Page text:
Australia to ratify Kyoto, will partake in Bali talks

I don’t talk about politics as opinions are personal, but when politics include climate change mitigation, I have to do so.

The victory yesterday of the Labour Party in Australia is very good news. The country will ratify the Kyoto Protocol and will also be present at the Bali talks in December to prepare the future of this protocol .

Australia was so far one of the last countries with the United States not to have ratified Kyoto which is only the first small step of climate change mitigation.

A few days before the beginning of these negotiations, this proves to be an excellent news for the fight against global warming and for this I would like to congratulate the new Australian Premier and his country.

As Associated Press states :

Newly elected leader Kevin Rudd moved quickly Sunday to bring Australia into international talks on fighting global warming, and to head off potentially thorny relations with the United States and key Asian neighbors.

The emphatic victory for Rudd’s Labor Party swings Australia toward the political left after almost 12 years of conservative rule, and puts it at odds with key security ally Washington on two crucial policy issues – Iraq and global warming.

The day after sweeping to power in general elections, Rudd went straight into work mode, holding meetings with government officials about the mechanics of signing the Kyoto Protocol on cutting greenhouse gas emissions.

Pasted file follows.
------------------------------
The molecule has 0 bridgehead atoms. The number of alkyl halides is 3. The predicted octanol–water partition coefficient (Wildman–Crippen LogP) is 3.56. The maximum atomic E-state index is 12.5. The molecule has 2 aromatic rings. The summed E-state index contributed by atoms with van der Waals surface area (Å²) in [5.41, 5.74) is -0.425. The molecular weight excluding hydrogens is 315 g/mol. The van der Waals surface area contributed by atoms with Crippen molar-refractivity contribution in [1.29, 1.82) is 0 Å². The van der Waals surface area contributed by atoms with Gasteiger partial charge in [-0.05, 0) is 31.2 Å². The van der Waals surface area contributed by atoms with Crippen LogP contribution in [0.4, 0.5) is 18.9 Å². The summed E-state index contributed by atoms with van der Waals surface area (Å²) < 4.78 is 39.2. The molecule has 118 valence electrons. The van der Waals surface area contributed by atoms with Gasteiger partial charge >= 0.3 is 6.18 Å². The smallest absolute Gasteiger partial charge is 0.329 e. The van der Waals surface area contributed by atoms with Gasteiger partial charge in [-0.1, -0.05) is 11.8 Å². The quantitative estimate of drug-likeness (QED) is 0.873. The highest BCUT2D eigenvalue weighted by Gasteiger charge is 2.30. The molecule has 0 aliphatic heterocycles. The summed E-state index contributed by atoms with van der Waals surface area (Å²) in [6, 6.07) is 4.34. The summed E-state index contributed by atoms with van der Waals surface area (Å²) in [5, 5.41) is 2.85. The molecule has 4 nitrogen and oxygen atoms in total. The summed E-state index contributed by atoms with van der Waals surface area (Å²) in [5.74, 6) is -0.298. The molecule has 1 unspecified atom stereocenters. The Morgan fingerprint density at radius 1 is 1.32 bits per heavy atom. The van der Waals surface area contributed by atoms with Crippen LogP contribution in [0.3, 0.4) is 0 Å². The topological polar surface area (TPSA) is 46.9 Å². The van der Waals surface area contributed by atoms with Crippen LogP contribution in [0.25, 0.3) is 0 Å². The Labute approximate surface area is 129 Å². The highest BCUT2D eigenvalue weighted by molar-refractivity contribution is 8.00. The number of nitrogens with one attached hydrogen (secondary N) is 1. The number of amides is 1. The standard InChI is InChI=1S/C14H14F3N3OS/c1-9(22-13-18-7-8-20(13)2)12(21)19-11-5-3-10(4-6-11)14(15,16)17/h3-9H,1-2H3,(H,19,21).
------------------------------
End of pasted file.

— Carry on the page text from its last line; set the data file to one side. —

Britain, New Zealand and Indonesia noted that Rudd’s election would boost international efforts to address climate change — ousted Prime Minister John Howard had refused to sign the Kyoto pact.


Rudd, a Chinese-speaking former diplomat, also talked with Indonesian President Susilo Bambang Yudhoyono, accepting his invitation to attend a December U.N. meeting in Bali to map out the world’s next steps against climate change.

After a little research by using CARMA (see my previous article), I discovered that the country is relying very heavily on fossil fuels – mainly coal – to generate its electricity.

Indeed, the country’s electricity is generated by 88,87 percent by fossil fuels ; hydro accounts for 7.98 and other renewables for 1.68 percent.

The importance of coal can be explained by the fact that the country has huge reserves of this highly polluting material and is exporting tremendous amounts of it to China and India.

As I stated in a previous article, nuclear is not popular